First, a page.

These tools and approaches help to visualize and vocalize feelings, thoughts, problems, and ideas so they can be analysed, structured, and prioritized. That way we obtain critical information from the end-users, bringing more value to the project.

In healthcare we have two main users: the doctor and the patient. When designing for a hospital or a doctor, we know that the end-user will be trained on using the product. There are also regulations concerning what information should be represented and how it should be presented. The industry connects numerous areas like medical practice, insurance, inventories, logistics, and management.

Hospitals and private practices are adapting electronic systems to run portions of their business, requiring features and tools to be combined in order to satisfy the needs of the patient. This is where different domain specialists can help design complex services while not making them too complicated.

On the other hand, when we design a product to be used by a patient, the product should be more simple and more aesthetically pleasing. People should feel comfortable, confident, and safe while using it.

Needless to say, there is a community behind a patient. He or she most likely has family, parents, children, loved ones, and friends. They make a very important part of the term “patient”. They are interested in understanding the status of the patient’s health and being updated frequently. Because of this, they have a stake in the product and are often willing to help design the best product for the patient.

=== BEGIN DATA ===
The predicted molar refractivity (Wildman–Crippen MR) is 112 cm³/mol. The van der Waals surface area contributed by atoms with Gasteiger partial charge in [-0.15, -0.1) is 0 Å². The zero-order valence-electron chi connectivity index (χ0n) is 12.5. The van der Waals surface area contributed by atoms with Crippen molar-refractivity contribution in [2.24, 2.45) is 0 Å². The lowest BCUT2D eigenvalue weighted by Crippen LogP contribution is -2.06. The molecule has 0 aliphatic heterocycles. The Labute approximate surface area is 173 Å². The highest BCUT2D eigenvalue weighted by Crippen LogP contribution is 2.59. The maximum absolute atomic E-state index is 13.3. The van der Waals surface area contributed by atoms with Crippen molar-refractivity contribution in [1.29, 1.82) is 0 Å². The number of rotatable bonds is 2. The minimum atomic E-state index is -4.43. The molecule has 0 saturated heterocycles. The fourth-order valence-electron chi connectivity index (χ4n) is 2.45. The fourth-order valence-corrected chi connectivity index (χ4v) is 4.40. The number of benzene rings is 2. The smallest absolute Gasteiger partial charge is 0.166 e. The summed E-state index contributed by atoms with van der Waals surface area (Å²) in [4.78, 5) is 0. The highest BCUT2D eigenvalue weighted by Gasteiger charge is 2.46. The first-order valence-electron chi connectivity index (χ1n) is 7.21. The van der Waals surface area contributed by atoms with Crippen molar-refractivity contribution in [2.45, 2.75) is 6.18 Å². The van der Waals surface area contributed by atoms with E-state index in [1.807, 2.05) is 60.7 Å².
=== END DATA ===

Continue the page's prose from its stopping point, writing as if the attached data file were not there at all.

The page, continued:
At Geneix we use a co-design approach in all our product development, pharmacogenetics is a complex field where our users have varying levels of understanding, expertise and interest. Working with physicians in this way can be a long process as each doctor has slightly different needs and opinions however the final product will hopefully tailor to the majority and be intuitive to use.

When co-design is used, everyone who participates becomes an advocate for their own needs and goals, and the end result is more suitable for everyone. In the long-term as patient empowerment grows and physicians become more digitally savvy, providers may find it increasingly difficult to justify products that have no co-design element. As users catch-up with systems the demand for digital health tools which can stand up to the usability and design standards of other industries will increase and hospital payors may find it’s time to look elsewhere for innovative solutions.